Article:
The real-life decline of the steel industry in Reading, Pennsylvania, is the inspiration behind “Sweat,” a fictional account of the years 2000 to 2008 in the city.

“‘Sweat’ examines what happens to people when they are deprived of the dignity of honest work,” said Susan Baer Collins, who is the guest director of the play at the Omaha Community Playhouse, where it opens Friday.

The Pulitzer Prize-winning script by Lynn Nottage is the story of two best friends who, with another woman, are steel mill workers. Their friendship is tested when one becomes a supervisor.

“Her friend sees her as the other,” Collins said, and wonders why she’s not fighting harder for her workers.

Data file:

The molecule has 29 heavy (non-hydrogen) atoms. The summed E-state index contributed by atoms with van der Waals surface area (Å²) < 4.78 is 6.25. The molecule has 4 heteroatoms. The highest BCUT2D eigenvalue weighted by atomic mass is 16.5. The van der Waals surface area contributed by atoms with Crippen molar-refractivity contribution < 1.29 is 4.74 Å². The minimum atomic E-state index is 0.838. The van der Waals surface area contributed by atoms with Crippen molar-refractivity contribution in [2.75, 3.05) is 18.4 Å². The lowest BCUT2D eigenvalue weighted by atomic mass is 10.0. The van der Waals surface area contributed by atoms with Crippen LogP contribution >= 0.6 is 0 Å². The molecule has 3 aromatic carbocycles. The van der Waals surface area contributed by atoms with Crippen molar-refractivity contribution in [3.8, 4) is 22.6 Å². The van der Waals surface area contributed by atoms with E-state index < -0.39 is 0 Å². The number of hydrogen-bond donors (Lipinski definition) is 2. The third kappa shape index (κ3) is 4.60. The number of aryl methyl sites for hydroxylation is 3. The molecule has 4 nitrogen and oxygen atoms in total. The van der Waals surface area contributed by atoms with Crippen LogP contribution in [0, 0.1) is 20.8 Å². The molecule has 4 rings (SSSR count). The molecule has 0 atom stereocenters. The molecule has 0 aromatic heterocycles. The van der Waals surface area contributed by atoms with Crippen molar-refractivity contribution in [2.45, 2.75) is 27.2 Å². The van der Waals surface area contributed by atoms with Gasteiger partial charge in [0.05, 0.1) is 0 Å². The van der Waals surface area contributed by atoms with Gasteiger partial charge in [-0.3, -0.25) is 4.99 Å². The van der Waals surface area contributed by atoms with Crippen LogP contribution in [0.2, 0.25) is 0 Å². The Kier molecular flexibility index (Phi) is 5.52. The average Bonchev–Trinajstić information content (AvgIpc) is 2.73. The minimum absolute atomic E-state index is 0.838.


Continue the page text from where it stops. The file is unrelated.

The two women have sons who work at the mill, adding to the conflict. The play, which premiered on Broadway in 2017, also addresses such issues as racism, the opioid crisis, other drug addictions, alcoholism and crime.

Nottage is the only woman playwright to win two Pulitzers. She received the other one in 2009 for “Ruined,” set in a mining town in the Congo.

Though the subject matter sounds grim, Collins said “Sweat” offers hope.

“This is a story for our time,” she said. “Through such stories, we have the chance to walk in someone else’s shoes, to witness their humanity. In them, we can’t help but recognize parts of ourselves, leading us to believe that what unites us is stronger than what divides us.”

“Sweat” runs through Sept. 15 in the small Howard Drew Theatre.

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Betsie covers a little bit of everything for The World-Herald's Living section, including theater, religion and anything else that might need attention. Phone: 402-444-1267.

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